Handbook of Business Valuation

By Thomas L. West; Jeffrey D. Jones | Go to book overview

CHAPTER TEN
Recasting Financial Statements
DAVID M. BISHOPWhen reading this chapter, keep in mind I have made an effort to avoid excessively duplicating information covered in other chapters. Therefore, I recommend you read this chapter in concert with those chapters that deal with financial analysis and valuation. Further, given the limitation of the chapter format, certain assumptions and other constraints must be established. Among these are:
1. Though many of the considerations are applicable to both, we will assume a business and not a professional practice.
2. When discussing earnings, we will concentrate on pretax as opposed to after-tax. Many closely held businesses tend to be either proprietorships, partnerships, or S corporations, each of which finds the owners taxed as individuals. There are significant differences within the individual tax rates, and without knowing a given taxpayer's taxable income from outside the business, the applicable tax rate would be uncertain. A pretax basis permits the seller, buyer, and their respective agents to view the business on a like basis. Therefore, we will assume a pretax basis; however, it is important not to lose sight of the fact that each individual buyer may look at the tax aspects and other synergies applicable to him or her. This may well affect the level of value applicable to the buyer.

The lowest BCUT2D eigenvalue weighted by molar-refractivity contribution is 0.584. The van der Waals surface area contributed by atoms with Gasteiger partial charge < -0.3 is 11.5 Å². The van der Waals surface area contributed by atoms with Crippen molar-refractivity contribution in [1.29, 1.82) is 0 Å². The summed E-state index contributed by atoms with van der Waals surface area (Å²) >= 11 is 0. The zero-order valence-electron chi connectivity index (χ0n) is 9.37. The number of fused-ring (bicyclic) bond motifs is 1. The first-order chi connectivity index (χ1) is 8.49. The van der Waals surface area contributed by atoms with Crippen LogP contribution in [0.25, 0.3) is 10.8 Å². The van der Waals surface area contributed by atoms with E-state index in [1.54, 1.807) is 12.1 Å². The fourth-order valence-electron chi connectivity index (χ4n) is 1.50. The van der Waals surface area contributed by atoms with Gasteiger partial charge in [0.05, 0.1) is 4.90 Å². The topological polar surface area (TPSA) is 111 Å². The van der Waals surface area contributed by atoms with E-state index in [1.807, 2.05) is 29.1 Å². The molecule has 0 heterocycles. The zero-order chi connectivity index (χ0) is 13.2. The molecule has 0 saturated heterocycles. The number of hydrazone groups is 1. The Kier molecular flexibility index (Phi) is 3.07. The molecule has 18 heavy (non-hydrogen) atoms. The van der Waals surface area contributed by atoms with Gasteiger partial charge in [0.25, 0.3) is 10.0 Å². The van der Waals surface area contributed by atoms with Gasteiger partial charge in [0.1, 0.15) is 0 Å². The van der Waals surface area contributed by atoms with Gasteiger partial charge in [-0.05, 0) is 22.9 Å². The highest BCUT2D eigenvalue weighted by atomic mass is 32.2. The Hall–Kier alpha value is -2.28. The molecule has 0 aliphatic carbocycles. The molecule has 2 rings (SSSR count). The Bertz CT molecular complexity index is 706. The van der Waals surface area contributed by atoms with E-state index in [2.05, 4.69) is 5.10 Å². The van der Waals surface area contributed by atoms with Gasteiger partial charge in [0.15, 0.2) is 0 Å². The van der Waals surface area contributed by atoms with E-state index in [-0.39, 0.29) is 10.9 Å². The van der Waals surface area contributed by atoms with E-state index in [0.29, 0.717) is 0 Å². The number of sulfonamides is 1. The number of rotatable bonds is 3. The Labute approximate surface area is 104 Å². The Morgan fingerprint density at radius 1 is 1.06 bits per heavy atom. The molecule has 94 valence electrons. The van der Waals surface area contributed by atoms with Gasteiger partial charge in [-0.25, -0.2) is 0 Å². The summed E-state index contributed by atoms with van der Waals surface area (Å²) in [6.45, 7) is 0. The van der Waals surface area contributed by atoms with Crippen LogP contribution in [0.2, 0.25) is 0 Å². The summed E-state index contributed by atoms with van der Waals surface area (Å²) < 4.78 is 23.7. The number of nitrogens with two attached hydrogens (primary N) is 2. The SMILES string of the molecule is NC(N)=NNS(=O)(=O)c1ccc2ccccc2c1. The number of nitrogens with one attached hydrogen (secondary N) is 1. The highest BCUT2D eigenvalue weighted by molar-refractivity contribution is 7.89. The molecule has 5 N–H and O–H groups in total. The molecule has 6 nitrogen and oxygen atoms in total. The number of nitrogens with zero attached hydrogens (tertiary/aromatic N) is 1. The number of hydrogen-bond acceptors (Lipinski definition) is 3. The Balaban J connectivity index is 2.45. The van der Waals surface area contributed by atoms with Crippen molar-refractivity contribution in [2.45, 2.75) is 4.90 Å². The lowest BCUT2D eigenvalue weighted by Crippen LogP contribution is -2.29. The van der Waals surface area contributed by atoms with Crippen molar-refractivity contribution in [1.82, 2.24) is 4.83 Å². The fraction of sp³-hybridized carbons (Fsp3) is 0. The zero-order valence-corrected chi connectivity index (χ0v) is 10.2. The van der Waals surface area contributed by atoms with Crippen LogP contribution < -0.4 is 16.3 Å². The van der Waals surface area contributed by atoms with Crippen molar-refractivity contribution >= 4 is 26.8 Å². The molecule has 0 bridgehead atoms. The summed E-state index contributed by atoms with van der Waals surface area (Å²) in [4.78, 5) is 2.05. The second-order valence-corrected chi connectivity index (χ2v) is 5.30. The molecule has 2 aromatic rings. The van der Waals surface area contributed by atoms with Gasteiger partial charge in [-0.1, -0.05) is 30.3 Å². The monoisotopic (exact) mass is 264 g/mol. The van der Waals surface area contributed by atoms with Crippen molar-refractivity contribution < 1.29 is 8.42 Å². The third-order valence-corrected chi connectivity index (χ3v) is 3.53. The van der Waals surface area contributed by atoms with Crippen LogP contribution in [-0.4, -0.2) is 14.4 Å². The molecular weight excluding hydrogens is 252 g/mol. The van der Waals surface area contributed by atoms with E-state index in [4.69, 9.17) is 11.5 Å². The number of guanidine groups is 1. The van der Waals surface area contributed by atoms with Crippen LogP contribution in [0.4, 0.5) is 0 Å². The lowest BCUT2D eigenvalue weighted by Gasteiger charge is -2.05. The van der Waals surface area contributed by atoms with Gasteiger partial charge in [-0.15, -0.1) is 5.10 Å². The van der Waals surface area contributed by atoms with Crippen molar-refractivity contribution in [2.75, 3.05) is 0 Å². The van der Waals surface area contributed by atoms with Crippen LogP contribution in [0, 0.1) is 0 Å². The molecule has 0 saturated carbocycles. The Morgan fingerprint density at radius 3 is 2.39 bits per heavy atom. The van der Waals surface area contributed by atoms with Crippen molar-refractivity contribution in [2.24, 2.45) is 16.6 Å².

3. We will look at the basic balance sheet, income statement, and statement of cash flows.

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